One early clini- cal trial, 74 boxers who regularly suffered bruising on the face, the lips, the ears, the chest, and the arms were given bromelain. When bromelain was given 4 times a day, all signs of bruising disap- peared by the fourth day among 58 of the boxers. In con- trast, those in a con- trol group receiving a placebo required 7 to 14 days before the bruises healed.
Dark-green leafy vegetables provide many minerals that help heal bruising, such as vitamin C and vitamin K.
Citrus fruits, bell peppers, and other brightly colored vegetables and fruits provide bioﬂavonoids that help heal bruises.
Fish such as salmon, nuts like walnuts, and seeds such as ﬂaxseeds provide essen- tial fatty acids that are necessary for tissue repair.
Brussels sprouts, broccoli, potatoes, and many citrus fruits are good sources of vitamin C.
Food to Avoid
Reduce or eliminate sugars, as they interrupt the healing of tissue.
Avoid saturated, hydrogenated, and trans-fatty acids found in meat and packaged, processed foods, as they interfere with the healing of cells.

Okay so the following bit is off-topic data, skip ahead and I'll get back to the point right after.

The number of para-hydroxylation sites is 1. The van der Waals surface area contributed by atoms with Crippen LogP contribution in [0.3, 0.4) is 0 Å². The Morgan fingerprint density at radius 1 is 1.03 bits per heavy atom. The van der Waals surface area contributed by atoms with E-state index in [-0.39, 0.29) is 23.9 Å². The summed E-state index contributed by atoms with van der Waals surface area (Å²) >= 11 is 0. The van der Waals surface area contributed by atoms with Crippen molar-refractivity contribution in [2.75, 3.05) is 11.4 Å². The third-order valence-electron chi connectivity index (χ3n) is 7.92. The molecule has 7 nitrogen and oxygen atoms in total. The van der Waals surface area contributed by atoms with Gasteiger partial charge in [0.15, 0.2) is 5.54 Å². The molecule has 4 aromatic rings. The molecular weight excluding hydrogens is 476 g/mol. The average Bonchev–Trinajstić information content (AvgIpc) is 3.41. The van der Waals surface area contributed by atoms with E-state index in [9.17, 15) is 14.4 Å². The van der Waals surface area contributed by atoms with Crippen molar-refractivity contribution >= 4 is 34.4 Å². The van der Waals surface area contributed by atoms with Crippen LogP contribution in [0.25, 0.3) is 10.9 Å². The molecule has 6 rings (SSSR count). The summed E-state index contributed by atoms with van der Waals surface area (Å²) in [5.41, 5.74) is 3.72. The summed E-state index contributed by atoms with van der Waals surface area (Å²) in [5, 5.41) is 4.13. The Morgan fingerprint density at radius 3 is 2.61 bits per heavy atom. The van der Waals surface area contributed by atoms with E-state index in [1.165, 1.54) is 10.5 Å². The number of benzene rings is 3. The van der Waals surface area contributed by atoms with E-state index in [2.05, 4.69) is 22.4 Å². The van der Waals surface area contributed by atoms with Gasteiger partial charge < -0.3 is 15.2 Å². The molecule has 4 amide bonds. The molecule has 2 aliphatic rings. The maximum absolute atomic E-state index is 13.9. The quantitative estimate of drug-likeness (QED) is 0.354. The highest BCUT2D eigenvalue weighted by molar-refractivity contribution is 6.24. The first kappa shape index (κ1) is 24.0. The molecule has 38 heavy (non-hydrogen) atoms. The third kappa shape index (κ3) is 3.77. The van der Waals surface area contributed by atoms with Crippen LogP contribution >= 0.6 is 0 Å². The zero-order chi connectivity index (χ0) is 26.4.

Super Seven Prescriptions—Bruises
Super Prescription #1 Homeopathic Arnica (Arnica montana)
Take a 30C potency four times daily for ﬁve days. Arnica is a speciﬁc remedy for healing bruises and soft tissue injuries.
Super Prescription #2 Bromelain
Take 500 mg three times daily between meals. Look for products standardized to
2,000 M.C.U. (milk-clotting units) per 1,000 mg or 1,200 G.D.U. (gelatin- dissolving units) per 1,000 mg. Bromelain has a natural anti-inﬂammatory effect. Protease enzyme products also have this beneﬁt.
Super Prescription #3 Vitamin C
Take 500 to 1,000 mg three times daily. Vitamin C is used to manufacture colla- gen, the protein that holds blood vessels and connective tissue together. Vitamin C also improves wound healing.
Super Prescription #4 Bioﬂavonoids
Take a 500 mg complex three times daily. Bioﬂavonoids such as rutin and hes- peredin act similarly to vitamin C and improve vitamin C’s therapeutic effect.
Super Prescription #5 Arnica oil (Arnica montana)
Apply arnica oil topically over the area of the bruise twice daily. This herb in oil form has anti-inﬂammatory beneﬁts. Do not use on broken skin.
Super Prescription #6 Vitamin K
Take 2 mg daily for two weeks for an acute bruise and 500 mcg daily to prevent bruising. Vitamin K is involved with the blood-clotting process. Note: Do not use if you are taking blood-thinning medications.
Super Prescription #7 High-potency multivitamin
This provides a base of the nutrients required for healthy blood vessels. Take as directed on the container.